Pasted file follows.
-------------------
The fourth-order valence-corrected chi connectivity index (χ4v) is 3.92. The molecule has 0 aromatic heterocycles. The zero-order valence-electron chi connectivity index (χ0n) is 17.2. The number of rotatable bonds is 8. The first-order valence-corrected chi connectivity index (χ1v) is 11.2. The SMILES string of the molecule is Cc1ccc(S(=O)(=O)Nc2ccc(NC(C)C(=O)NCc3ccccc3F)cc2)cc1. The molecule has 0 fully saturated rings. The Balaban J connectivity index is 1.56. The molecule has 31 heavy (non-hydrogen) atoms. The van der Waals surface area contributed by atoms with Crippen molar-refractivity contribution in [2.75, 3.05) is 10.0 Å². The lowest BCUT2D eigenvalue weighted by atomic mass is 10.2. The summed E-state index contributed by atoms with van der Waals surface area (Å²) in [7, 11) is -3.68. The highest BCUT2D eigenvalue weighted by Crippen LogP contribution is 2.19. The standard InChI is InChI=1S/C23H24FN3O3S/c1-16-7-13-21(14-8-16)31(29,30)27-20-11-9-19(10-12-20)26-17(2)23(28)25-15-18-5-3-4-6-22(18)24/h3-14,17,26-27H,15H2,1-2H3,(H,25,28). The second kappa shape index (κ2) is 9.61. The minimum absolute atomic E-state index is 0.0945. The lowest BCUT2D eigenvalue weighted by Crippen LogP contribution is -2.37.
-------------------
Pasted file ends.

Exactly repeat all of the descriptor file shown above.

The fourth-order valence-corrected chi connectivity index (χ4v) is 3.92. The molecule has 0 aromatic heterocycles. The zero-order valence-electron chi connectivity index (χ0n) is 17.2. The number of rotatable bonds is 8. The first-order valence-corrected chi connectivity index (χ1v) is 11.2. The SMILES string of the molecule is Cc1ccc(S(=O)(=O)Nc2ccc(NC(C)C(=O)NCc3ccccc3F)cc2)cc1. The molecule has 0 fully saturated rings. The Balaban J connectivity index is 1.56. The molecule has 31 heavy (non-hydrogen) atoms. The van der Waals surface area contributed by atoms with Crippen molar-refractivity contribution in [2.75, 3.05) is 10.0 Å². The lowest BCUT2D eigenvalue weighted by atomic mass is 10.2. The summed E-state index contributed by atoms with van der Waals surface area (Å²) in [7, 11) is -3.68. The highest BCUT2D eigenvalue weighted by Crippen LogP contribution is 2.19. The standard InChI is InChI=1S/C23H24FN3O3S/c1-16-7-13-21(14-8-16)31(29,30)27-20-11-9-19(10-12-20)26-17(2)23(28)25-15-18-5-3-4-6-22(18)24/h3-14,17,26-27H,15H2,1-2H3,(H,25,28). The second kappa shape index (κ2) is 9.61. The minimum absolute atomic E-state index is 0.0945. The lowest BCUT2D eigenvalue weighted by Crippen LogP contribution is -2.37.